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The yuan’s decline to a decade-low has analysts and investors casting a wary eye toward China’s $1.1 trillion pile of U.S. Treasuries.
The idea that China -- America’s biggest foreign creditor -- would dump its U.S. debt holdings wholesale as a way to retaliate in the trade war is often dismissed as improbable. For one thing, analysts say, there aren’t many other viable places for it to park its $3.1 trillion in currency reserves.
However, the yuan’s plunge on Monday past 7 per dollar -- long seen as a line in the sand for Chinese authorities -- shows the possibility can’t be ruled out, according to Stephen Roach, a senior lecturer at Yale University. China has “plenty of ammunition” and is operating on a longer time-frame than U.S. President Donald Trump, he said.
“Most people didn’t think they’d use the currency weapon and they’ve used that, and used it surgically.” said Roach, former chairman of Morgan Stanley Asia. “So conceivably, they might consider other options, and you can’t rule out the Treasuries option.”
China has already been trimming its Treasuries holdings, which are now the smallest in about two years and about $200 billion below their 2013 peak. But Monday’s developments spurred speculation they could shrink further.
China’s offshore yuan slumped as much as 1.9% to a record low of 7.1114 per dollar Monday. The drop drew fresh criticism from Trump, who decried it as “currency manipulation” in a tweet and indicated he’d like the Federal Reserve to counter it.
The breach of 7 signifies a “huge shift” in Chinese policy makers’ thinking and raises the risk that they’ll weaponize their Treasuries stockpile, in the eyes of Sebastien Galy at Nordea Investment Funds.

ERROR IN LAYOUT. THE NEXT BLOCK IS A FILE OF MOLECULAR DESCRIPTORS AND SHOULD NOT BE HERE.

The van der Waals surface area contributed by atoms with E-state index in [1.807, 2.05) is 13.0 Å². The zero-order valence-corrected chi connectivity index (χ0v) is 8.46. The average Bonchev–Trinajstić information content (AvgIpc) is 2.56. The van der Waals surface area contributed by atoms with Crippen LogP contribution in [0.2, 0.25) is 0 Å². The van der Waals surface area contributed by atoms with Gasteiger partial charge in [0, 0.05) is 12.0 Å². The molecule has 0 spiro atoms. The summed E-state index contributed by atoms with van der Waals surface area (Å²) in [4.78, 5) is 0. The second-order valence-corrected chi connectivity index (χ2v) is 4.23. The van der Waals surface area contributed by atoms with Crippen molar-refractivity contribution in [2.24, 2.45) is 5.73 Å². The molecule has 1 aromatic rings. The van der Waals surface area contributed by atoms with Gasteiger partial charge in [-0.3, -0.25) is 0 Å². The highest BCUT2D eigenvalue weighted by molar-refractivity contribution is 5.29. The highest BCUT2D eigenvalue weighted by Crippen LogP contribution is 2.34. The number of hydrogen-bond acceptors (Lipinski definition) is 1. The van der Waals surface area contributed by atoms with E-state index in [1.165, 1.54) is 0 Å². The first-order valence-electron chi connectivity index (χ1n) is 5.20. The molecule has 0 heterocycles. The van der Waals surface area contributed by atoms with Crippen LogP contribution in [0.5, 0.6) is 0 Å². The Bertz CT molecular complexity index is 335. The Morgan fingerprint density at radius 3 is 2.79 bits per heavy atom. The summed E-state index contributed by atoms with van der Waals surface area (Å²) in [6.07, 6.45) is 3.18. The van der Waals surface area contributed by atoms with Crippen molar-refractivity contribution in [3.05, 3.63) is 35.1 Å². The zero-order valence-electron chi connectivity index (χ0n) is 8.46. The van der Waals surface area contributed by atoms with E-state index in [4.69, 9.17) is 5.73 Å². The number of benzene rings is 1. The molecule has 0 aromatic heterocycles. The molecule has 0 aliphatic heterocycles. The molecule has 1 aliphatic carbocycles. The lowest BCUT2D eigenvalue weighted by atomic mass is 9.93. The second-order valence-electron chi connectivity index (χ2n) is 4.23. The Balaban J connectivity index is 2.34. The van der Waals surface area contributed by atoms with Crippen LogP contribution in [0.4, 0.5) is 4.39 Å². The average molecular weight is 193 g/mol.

There’s little sign that investors are shunning U.S. debt. Benchmark 10-year yields dropped to 1.71% Monday -- the lowest since 2016 -- as investors sought shelter amid the trade tensions.
Galy said he’ll be watching this week’s U.S. debt auctions for signs of a Chinese pullback. The U.S. is scheduled to offer a combined $84 billion of 3-, 10-and 30-year securities from Tuesday to Thursday.
“Once China doesn’t show up in the direct auction bids, the U.S. Treasury will know it,” said Galy, senior macro strategist Nordea. “And their bids via indirect bids -- through the banks -- if China doesn’t show up, the banks will know it immediately.”
However, any large-scale Chinese selling of Treasuries could work against any effort to push the yuan weaker, according to Exante Data LLC founder Jens Nordvig. That’s because unloading Treasuries would by definition mean selling dollars, which would support the Chinese currency’s value.
Regardless, the yuan’s tumble past 7 signals that the trade dispute is far from resolved, Nordvig said.
“It seems to me that China has given up on negotiating for real and playing nice on the FX,” Nordvig said. “This is a new regime.”
--With assistance from Sophie Caronello.
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